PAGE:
UK motor P&C insurers series

Part 1: The increasing importance of investment returns

By Marius Strydom

Rising interest rates and yields are reintroducing the importance of investment returns to UK P&C insurers

Property and casualty (P&C) insurance companies make money in two key ways: underwriting risk and making a margin by delivering a combined ratio of less than 100% (an underwriting profit or margin); and generating investment returns on the regulatory capital they hold as well as on the assets backing their substantial insurance reserves (often referred to as the free float). Investors like Warren Buffett’s Berkshire Hathaway have traditionally been attracted to P&C insurance companies because of this return on the free float, which helps such companies to deliver operating margins well ahead of their underwriting margins and to achieve superior net asset value (NAV) returns (return on free float adding to the return from underwriting margin and investment return on capital).

Since 2009, interest rates in developed economies, and in the UK in particular, have been at historically low levels and declined to close to zero when the COVID-19 pandemic hit. The wider insurance market, including P&C companies, has also adopted more conservative approaches to solvency, with most participants choosing to hold higher levels of capital than in the decade leading up to 2009. Over the past decade, the average solvency level for UK motor P&C insurers Direct Line, Admiral, Sabre and Hastings was c 180% of regulatory capital, where levels of 160% (on a Solvency II basis) were more common before.

Higher solvency levels resulted in higher levels of investments held (relative to premiums) from which to generate investment returns to boost operating margins. However, this benefit was meaningfully offset by low interest rates and yields. In addition, the higher solvency levels had a dilutionary impact on return on tangible NAV/equity (ROTE).

The net result of higher solvency and lower rates was therefore negative, with operating margins suffering from a lower return on the free float and low returns on additional capital, while ROTE suffered from lower returns on higher levels of capital.

Over the past decade, average investment return on assets for the peer group above was only c 1.5%, rarely contributing more than 10% to earnings over the period.

However, over the past year there has been a dramatic change in global and UK interest rates, with three-month Libor rising from close to zero to more than 3%, while the UK 10-year gilt yield increased from 0.9% to 3.5% after reaching 4.5% in September 2022 (both have been very volatile). This is a huge development for the UK P&C motor industry, and is expected to have a very positive impact on margins and returns.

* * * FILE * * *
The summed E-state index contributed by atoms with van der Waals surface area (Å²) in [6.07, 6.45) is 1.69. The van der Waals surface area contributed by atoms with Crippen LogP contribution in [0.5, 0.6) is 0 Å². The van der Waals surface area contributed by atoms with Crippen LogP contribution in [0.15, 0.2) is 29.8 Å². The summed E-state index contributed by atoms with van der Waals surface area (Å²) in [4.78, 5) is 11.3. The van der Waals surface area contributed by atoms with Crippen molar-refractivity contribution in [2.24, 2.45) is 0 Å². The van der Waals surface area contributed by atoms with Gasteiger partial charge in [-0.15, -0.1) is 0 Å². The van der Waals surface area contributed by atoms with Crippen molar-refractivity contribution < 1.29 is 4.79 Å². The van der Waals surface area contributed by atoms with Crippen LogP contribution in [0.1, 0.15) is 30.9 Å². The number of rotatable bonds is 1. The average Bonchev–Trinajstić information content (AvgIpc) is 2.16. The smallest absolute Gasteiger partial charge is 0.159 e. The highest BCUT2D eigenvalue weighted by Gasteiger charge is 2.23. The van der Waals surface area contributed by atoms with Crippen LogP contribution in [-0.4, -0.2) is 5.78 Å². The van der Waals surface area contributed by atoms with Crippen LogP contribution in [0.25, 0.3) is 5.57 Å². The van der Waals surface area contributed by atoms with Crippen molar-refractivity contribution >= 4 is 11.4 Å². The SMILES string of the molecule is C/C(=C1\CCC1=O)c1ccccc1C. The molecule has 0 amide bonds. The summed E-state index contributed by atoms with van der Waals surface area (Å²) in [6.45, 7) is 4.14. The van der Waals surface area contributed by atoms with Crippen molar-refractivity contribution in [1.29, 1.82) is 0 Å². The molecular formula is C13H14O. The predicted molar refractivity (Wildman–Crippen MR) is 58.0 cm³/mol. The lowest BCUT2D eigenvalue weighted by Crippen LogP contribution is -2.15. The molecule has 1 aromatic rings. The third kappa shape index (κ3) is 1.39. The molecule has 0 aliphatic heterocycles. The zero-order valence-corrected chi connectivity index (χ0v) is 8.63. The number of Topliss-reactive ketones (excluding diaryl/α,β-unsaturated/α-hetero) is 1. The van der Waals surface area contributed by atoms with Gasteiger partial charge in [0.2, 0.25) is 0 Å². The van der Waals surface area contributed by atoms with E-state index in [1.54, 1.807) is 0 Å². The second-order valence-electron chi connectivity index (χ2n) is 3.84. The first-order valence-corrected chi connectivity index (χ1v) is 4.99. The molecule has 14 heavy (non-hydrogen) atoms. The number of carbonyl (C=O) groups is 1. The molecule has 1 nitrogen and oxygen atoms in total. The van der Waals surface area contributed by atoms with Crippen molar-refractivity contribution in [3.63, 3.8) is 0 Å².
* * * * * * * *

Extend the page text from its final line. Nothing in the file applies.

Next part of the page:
Negative investment portfolio impact is temporary and should be followed by a strong uplift in investment returns

Published UK P&C company financial results for the first half of 2022 have been less than stellar, affected by high claims inflation and sticky premium rates, especially for UK motor insurers. We expect a marked turnaround in combined ratios, driven by strong premium re-ratings into 2023, which we will explore later in this series.

Earnings and returns during the first half of 2022 were further affected by higher yields on fixed interest portfolios. Capital losses on investment portfolios, which are not included in headline earnings but in total comprehensive income (TCI), were a feature for all the operators, pushing Hastings, Sabre and Direct Line into negative TCI territory and leaving Admiral with close to zero TCI. Annualised ROTE remained positive but dipped to five-year or more lows for all the companies. While we expect the underwriting performance for the sector to improve in the second half of 2022, we also anticipate the sharp rise in yields since June 2022 to continue, negatively affecting TCI and returns for the full year.

We expect these unrealised investment losses to turn around sharply in 2023 as yields normalise and bond and gilt portfolios approach maturity. With higher yields and interest rates, investment return is set to become a much more important contributor to earnings and returns.

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